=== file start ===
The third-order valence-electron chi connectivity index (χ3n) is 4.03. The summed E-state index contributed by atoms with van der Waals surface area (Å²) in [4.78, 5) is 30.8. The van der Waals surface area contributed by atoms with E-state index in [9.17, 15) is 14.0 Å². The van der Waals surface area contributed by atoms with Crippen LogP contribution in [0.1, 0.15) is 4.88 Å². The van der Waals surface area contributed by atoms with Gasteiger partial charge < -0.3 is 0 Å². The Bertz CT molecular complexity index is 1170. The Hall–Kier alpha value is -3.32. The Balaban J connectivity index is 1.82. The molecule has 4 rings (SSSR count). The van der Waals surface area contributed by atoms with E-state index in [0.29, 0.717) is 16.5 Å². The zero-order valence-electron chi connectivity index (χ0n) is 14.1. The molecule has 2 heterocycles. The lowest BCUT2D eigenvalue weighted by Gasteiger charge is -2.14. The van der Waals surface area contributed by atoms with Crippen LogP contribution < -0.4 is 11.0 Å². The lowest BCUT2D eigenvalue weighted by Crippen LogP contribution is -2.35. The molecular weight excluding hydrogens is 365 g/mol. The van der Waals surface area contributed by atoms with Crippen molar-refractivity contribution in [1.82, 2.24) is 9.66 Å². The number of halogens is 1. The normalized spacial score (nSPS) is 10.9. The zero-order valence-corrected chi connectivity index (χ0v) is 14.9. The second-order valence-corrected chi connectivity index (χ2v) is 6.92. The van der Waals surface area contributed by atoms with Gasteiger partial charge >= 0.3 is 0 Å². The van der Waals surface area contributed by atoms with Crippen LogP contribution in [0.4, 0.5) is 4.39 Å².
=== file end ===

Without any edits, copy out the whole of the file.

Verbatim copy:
The third-order valence-electron chi connectivity index (χ3n) is 4.03. The summed E-state index contributed by atoms with van der Waals surface area (Å²) in [4.78, 5) is 30.8. The van der Waals surface area contributed by atoms with E-state index in [9.17, 15) is 14.0 Å². The van der Waals surface area contributed by atoms with Crippen LogP contribution in [0.1, 0.15) is 4.88 Å². The van der Waals surface area contributed by atoms with Gasteiger partial charge < -0.3 is 0 Å². The Bertz CT molecular complexity index is 1170. The Hall–Kier alpha value is -3.32. The Balaban J connectivity index is 1.82. The molecule has 4 rings (SSSR count). The van der Waals surface area contributed by atoms with E-state index in [0.29, 0.717) is 16.5 Å². The zero-order valence-electron chi connectivity index (χ0n) is 14.1. The molecule has 2 heterocycles. The lowest BCUT2D eigenvalue weighted by Gasteiger charge is -2.14. The van der Waals surface area contributed by atoms with Crippen LogP contribution < -0.4 is 11.0 Å². The lowest BCUT2D eigenvalue weighted by Crippen LogP contribution is -2.35. The molecular weight excluding hydrogens is 365 g/mol. The van der Waals surface area contributed by atoms with Crippen molar-refractivity contribution in [1.82, 2.24) is 9.66 Å². The number of halogens is 1. The normalized spacial score (nSPS) is 10.9. The zero-order valence-corrected chi connectivity index (χ0v) is 14.9. The second-order valence-corrected chi connectivity index (χ2v) is 6.92. The van der Waals surface area contributed by atoms with Gasteiger partial charge >= 0.3 is 0 Å². The van der Waals surface area contributed by atoms with Crippen LogP contribution in [0.4, 0.5) is 4.39 Å².